Hypersomnia Causes and Treatment

Although hypersomnia usually affects adolescents and young adults, it also can occur later in life and may be mistakenly attributed to aging.

hypersomnia

Hypersomnia is treated by addressing the underlying cause. If no cause is found, the disorder may be treated with medications and behavioral changes.

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Hypersomnia is characterized by episodes of excessive daytime sleepiness, even with adequate nighttime sleep, or prolonged nighttime sleep. This condition is different from the daytime sleepiness and sleep episodes of narcolepsy or feeling tired due to occasional insomnia. People with hypersomnia feel driven to nap, often for long periods of time, but the naps usually are not refreshing. Hypersomnia sufferers also often have difficulty awakening from a long sleep, and they may feel disoriented. Other symptoms may include anxiety, irritability, lack of energy, restlessness, slowed thinking and speech, appetite loss, and memory problems. These symptoms can be severe and interfere with daytime functioning. Although hypersomnia usually affects adolescents and young adults, it also can occur later in life and may be mistakenly attributed to aging.

Hypersomnia may be caused by another sleep disorder, such as sleep apnea, drug or alcohol abuse, medication withdrawal (or by some medications themselves), head trauma, or a tumor. Some medical conditions, such as depression, epilepsy, and multiple sclerosis, as well as obesity, may contribute to hypersomnia. Some people may have a genetic predisposition to hypersomnia. Not surprisingly, hypersomnia can lead to drowsy driving and auto accidents.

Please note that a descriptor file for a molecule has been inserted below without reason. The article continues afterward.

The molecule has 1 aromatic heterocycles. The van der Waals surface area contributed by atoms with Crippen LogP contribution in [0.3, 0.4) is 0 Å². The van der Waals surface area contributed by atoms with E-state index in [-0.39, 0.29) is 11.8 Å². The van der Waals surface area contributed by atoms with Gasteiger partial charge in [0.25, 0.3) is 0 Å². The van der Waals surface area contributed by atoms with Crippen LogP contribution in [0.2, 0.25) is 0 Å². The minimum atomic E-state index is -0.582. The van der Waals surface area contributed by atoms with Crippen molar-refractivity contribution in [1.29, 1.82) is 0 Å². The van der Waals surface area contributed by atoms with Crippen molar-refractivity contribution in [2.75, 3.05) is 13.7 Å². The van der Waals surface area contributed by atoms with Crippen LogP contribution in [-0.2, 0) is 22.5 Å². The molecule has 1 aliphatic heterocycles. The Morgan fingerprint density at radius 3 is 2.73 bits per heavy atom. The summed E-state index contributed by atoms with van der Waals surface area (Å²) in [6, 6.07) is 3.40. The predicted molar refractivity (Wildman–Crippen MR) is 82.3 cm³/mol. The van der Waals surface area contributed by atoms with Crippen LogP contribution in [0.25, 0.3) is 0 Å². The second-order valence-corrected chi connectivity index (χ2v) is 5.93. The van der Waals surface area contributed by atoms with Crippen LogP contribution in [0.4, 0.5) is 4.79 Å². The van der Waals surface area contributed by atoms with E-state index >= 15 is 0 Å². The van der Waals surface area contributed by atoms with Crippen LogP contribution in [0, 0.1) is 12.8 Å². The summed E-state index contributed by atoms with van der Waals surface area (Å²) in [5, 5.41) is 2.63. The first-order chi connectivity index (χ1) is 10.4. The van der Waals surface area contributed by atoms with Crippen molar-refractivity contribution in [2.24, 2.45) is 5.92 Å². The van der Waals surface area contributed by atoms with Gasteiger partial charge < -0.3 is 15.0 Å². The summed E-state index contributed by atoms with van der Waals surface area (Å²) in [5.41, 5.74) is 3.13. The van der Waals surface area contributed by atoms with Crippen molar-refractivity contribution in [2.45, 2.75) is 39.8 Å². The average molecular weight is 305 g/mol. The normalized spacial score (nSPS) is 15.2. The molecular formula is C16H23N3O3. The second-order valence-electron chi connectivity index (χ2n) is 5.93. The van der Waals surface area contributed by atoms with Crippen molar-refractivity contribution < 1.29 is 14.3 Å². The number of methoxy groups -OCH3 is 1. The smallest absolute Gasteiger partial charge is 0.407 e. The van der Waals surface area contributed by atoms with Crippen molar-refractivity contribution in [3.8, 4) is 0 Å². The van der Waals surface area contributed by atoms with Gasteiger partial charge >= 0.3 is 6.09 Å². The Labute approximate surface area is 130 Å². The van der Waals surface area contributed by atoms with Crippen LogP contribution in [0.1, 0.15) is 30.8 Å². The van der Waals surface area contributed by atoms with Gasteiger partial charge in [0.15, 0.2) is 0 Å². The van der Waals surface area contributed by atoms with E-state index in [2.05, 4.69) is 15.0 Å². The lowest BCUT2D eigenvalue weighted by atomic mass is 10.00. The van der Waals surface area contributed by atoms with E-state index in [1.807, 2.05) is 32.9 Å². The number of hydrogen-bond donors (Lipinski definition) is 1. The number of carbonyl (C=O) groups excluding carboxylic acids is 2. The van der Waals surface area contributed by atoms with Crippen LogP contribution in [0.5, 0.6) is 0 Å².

How Hypersomnia Is Treated

Hypersomnia is treated by addressing the underlying cause. If no cause is found, the disorder may be treated with medications and behavioral changes.

Daytime stimulants such as methylphenidate or modafinil may be tried. Those who do not respond may find relief with flumazenil (Romazicon), a gamma-aminobutyric acid (GABA)-A receptor antagonist, that is given sublingually (under the tongue) or transdermally (through the skin). In a study published in the Journal of Clinical Sleep Medicine, GABA helped relieve symptoms in 63 percent of the 153 patients in the study. Overall, flumazenil provided a lasting benefit to 39 percent of patients who had failed to achieve satisfactory symptom control with more conventional medications.

Drugs that may be used to increase alertness by improving sleep include sodium oxybate (Xyrem), monoamine oxidase inhibitors (MAOIs), antidepressants, clonidine (Catapres), and bromocriptine (Parlodel).

Currently, no FDA-approved medications are available for the treatment of hypersomnia, since this condition has been poorly studied. The Hypersomnia Foundation is creating patient-centered databases that will help advance research and foster collaborative approaches for evaluating and treating this condition.

Behavioral changes, including avoiding caffeine, alcohol, and activities that delay bedtime, may help in cases of sleep fragmentation.

To learn about other disorders that can affect your sleep, purchase Improving Sleep from UniversityHealthNews.com.

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